Preserve Capital, Increase Financial Flexibilities and Maintain Your Competitive Edge through IRON Global Unique Hardware, Services and Software Technology Life Cycle Leasing Solution.
In today’s competitive business climate, companies are faced with investing in state-of-the-art equipment to maintain a high level of customer satisfaction while reducing operating costs and improving profitability. To address this challenge and assist you in maintaining a competitive advantage, Iron Equipment Leasing offers lease financing solutions tailored to your specific needs. As a result, you are able to acquire the leading edge equipment you need now and upgrade as your business requirements change. With Iron Equipment Leasing, you receive complete lifecycle support from acquisition through disposal including flexible mid-term upgrade solutions and lease-end asset.
When leasing from Iron, you can expect very competitive lease rates, a quick response and minimal lease paperwork, making the process simple and straightforward. In addition Iron offers following leasing advantages:
- Inclusion of hardware, software, training, support, maintenance, and other soft costs into one lease rate, resulting in one easy payment
- Competitive 12, 24, 36 and 48-month lease rate, lower upfront costs with 100% financing with Dollar buy-out option at the end of the lease.
- A disciplined approach to technology refresh. Add on or upgrade to match system capacity and functionality to changing requirements
- A match between financial lifecycles to your technology’s useful life. Avoid higher late-life maintenance costs and benefit from increased reliability and accuracy by upgrading to new systems earlier
- Preserve credit lines, conserve working capital and cash reserves.
Leasing vs Buying Tips
What you will learn from this tip
To help you decide between leasing and buying storage, this tip looks at the pros and cons of each approach along with some situational considerations.
The fundamental difference between purchasing and leasing server and storage is that with a purchase, you pay or finance the acquisition in exchange for ownership and equity of the asset. On the other hand, a lease or rental involves periodic payment by a lessee to a lessor in exchange for use of an asset, with the lessor retaining ownership and equity of the asset.
Leasing and financing situations share some common benefits including shifting or deferring costs over a period time for lower monthly payments to ease cash flow. At times, a lease may not be cheaper from a total cost of ownership (TCO) perspective, and you would need to do a financial lease vs. buy analysis. Traditionally, leases have been sold as a means to afford expensive items, maximize cash flow, insulate yourself from technology obsolesce and relieve yourself of the burden of technology disposal. Even though cost per gigahertz of computing and gigabyte of storage continues to fall, leasing has been touted as a way to cope with a flat budget to meet increasing IT server and storage demands. Leases are an alternative to using cash or bank credit lines to maintain or improve financial stability of your business. There can be different financial and tax benefits or caveats for leases, so you should seek professional advice (tax, accounting, insurance and/or legal) for your situation.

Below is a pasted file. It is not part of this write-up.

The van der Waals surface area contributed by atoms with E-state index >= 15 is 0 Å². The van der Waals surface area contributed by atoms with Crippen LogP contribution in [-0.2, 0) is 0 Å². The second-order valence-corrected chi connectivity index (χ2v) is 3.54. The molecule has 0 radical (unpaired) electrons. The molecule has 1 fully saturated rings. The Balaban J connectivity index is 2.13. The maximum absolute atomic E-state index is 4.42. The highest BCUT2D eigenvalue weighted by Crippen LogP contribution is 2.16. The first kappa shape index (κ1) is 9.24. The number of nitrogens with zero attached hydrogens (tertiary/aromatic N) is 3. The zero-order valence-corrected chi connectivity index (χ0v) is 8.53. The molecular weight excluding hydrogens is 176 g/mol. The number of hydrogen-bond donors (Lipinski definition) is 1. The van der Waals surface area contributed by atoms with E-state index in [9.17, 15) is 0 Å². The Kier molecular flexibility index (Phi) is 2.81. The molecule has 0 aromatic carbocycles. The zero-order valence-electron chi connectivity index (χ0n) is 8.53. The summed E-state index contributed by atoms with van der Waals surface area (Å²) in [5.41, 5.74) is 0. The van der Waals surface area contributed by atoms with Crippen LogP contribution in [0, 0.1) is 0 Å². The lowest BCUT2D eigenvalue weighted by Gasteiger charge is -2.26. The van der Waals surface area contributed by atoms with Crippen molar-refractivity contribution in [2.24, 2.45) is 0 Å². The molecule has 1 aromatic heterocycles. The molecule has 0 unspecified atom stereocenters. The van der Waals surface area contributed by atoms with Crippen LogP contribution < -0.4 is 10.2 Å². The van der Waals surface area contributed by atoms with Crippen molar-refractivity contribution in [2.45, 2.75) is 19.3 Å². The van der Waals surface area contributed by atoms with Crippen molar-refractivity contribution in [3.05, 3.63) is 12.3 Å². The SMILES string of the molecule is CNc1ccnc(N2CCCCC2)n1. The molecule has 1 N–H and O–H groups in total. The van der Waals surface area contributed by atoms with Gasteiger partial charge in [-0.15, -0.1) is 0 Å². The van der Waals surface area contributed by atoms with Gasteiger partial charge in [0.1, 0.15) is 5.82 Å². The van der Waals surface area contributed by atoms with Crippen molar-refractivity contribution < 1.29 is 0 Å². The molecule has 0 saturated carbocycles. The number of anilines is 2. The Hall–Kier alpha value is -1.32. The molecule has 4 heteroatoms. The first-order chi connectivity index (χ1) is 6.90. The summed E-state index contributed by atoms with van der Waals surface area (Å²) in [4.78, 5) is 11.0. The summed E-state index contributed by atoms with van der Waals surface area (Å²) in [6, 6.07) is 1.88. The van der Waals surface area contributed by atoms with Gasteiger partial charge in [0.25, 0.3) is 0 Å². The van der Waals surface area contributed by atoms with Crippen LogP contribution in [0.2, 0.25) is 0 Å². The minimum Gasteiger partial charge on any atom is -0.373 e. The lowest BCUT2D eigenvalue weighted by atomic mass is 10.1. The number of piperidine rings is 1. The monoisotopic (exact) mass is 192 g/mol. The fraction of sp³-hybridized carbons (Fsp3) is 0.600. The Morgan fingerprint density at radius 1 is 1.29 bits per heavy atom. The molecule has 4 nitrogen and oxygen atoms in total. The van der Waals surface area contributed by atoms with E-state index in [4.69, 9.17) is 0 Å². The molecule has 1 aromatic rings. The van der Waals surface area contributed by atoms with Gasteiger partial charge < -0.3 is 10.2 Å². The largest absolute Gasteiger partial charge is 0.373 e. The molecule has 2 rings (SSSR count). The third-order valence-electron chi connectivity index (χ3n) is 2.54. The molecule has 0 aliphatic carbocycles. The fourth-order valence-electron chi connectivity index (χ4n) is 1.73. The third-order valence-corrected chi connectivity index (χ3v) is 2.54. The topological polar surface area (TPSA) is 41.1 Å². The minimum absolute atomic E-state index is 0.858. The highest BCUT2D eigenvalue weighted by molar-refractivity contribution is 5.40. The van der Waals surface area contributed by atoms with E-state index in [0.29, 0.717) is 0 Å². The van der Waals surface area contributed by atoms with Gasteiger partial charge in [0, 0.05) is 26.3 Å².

A lease vs. purchase (or finance) decision hinges in part on your financial situation and business requirements. Other factors include personal and organization preferences, current market opportunities and economic conditions. How long you will be able to (and plan on) effectively using an asset also plays into the decision. Generally speaking, the longer you plan on using an item, the more sense it may make to make a purchase (outright or via financing). With a purchase, you own the asset and the equity in it; however, you also have a larger cash outlay or finance fees. An outright purchase can also put a strain on your cash flow and balance sheet. Situations and conditions change from an economic and technology standpoint over time, so it makes sense to revisit lease vs. purchase decisions periodically.
Fair market value (FMV) leases can be a good option if you plan on replacing your technology in three years or less and may have tax benefits depending on your business' location. A FMV lease generally involves returning the asset to the lessor at the end of the lease term or purchasing the item at fair market value. Another option is a dollar purchase for technology that you wish to keep for a long period of time with ownership transferring to you -- the lessee -- at the end of the lease term. A FMV would have a lower monthly premium than a dollar purchase option scenario.
Iron's unique partnership with leasing firms provide unique hardware and software technology lifecycle solutions and leasing programs. Some general things to consider when making a lease vs. purchase decision include:
- What are the current market finance (interest) rates?
- Do you have cash reserve and cash flow to support a purchase?
- How long will you be using or have a need for the technology?
- Can the service life of the technology be extended in a cost-effective manor?
- How much software and or services can be included in a lease agreement?
- What are the federal and state regulations pertaining to asset disposal?
To summarize, you should look at a lease vs. buy decision from a technology and business (finance, tax, insurance, etc.) perspective and balance the pros and cons to meet your particular needs. Revisit your purchase vs. lease polices from time to time to see if current economic, business, technology and other influences warrant a shift in your purchase vs. lease decisions.